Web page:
I’m just now wrapping up the second day of this year’s Government Leaders Forum—Americas (GLF), and I wanted to share some more stories around today’s events. I’ve been busy meeting with a variety of local and regional government and business leaders as well as our partners from a broad range of groups operating in the Latin American region—it’s always so valuable to have this personal time to connect with the people and organizations who are working to help carry out our vision of reaching the next five billion at the local, community, and personal level.
In delivering on this vision, we believe that this kind of strong local and regional collaboration best supports Microsoft Unlimited Potential’s overall approach to transforming education, fostering local innovation and creating jobs and opportunities worldwide, giving us the ability to achieve the scalability necessary to reach our goal- access to the transformative power of software for everyone.
Today was particularly exciting here in Miami, as Microsoft Chairman Bill Gates presented a pair of speeches discussing the role of technology and philanthropy in creating opportunity for citizens in the Americas. Earlier this morning, Bill spoke at the Inter-American Development Bank’s (IDB) annual meeting, discussing his concept of “Creative Capitalism” and how the role of philanthropy can interact with that of business to create more opportunity for everyone. Later in the afternoon, Bill returned to our GLF event, delivering his keynote address on the potential of technology to transform education and create enhanced economic opportunity in the Latin American region.
At the morning’s IDB meeting, IDB and Microsoft released some updates around our agreement to jointly create the Youth Fund—a jointly provided USD$1M fund to support NGOs that broaden IT skills and economic opportunities for disadvantaged youth across Latin America and the Caribbean. In the first call for proposals to the fund last year, the SES Foundation (responsible for implementation of the fund) received over 190 proposals from 15 countries in LATAM and the Caribbean. Today, we were proud to announce the winners of this first call of proposals. Over US$320 thousand will be distributed among seven selected organizations that, collectively, will reach nearly 1400 youth in six countries (Argentina, Bolivia, Brazil, Mexico, Uruguay and Venezuela).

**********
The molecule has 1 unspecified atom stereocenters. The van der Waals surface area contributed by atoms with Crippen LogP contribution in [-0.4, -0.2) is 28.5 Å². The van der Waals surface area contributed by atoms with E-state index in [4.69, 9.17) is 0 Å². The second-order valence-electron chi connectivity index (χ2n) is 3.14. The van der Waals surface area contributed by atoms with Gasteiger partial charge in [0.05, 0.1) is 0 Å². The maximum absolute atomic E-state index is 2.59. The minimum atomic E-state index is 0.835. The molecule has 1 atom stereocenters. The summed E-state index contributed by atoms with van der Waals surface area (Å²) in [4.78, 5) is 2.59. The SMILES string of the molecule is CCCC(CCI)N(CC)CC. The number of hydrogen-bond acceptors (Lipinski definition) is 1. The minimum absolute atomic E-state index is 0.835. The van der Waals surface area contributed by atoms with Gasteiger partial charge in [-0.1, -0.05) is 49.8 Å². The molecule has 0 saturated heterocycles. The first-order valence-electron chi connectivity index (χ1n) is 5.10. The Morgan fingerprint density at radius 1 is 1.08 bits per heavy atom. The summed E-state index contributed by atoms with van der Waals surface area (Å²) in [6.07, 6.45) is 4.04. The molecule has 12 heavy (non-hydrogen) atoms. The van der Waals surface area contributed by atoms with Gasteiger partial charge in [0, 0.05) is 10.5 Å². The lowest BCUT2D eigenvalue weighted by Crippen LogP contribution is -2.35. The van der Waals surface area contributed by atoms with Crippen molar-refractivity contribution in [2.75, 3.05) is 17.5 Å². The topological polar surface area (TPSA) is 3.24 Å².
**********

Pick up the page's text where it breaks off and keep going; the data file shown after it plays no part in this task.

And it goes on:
One announced winner was Brazil’s Quilombola Emprender Project—an initiative that targets disadvantaged youth from a vulnerable ethnic minority: members of the kalunga people. The Project’s mission is to train 350 kalungas between the ages of 16 and 30 in IT and entrepreneurial skills with a goal to develop and implement business projects and create new economic opportunities. Through the creation of community groups and resources that focus on team-building and local projects, this initiative will create opportunities that will allow participants to create increased economic opportunities for themselves, their communities, and their families.
Announced during Bill’s GLF keynote this afternoon was another significant partnership to help transform education in Latin America—this time with the Telefónica Foundation. Microsoft will partner with Telefónica to develop their “Innovative Professors” online portal and forum, built on Microsoft technologies, that encourages collaboration and the sharing of innovative teaching practices. It focuses on IT literacy and teacher training, and providing activities, seminars, curriculum support and other services for educators. Originally aimed at teachers in Spain, the program was extended in 2007 to Mexico and Colombia, and now has over 37,000 registered teachers, with over 100,000 unique monthly visits in 2007 alone. This supports the goals of Microsoft’s own Partners in Learning initiative—which we just recently announced our major recommitment to at the Government Leaders Forum—Berlin this past January.
As we move forward with our efforts through Unlimited Potential to bring the transformative power of technology to more people around the world, new and innovative programs and opportunities like these will be paramount in our efforts to transform education. But giving everyone the opportunity to learn and flourish is an enormous challenge that requires cooperation by industry partners, governments, and educators in both the public and private sectors. These partnerships which we have announced over the past several days here at GLF Americas are ultimately about creating both individual and community outcomes, driving increased social and economic opportunity that will allow every person—in Latin America and the world—to reach their full potential.
As always, it has been a pleasure relating my experiences on the road—I can only hope that I’ve given an accurate sense of the excitement and possibility that is in the air here in Miami as we have discussed the unlimited opportunity possible through technology. I’m off now to discuss this possibility further at a Microsoft-sponsored DevEx event this evening—a meeting of hundreds of international development leaders and professionals from across Latin America and the Caribbean.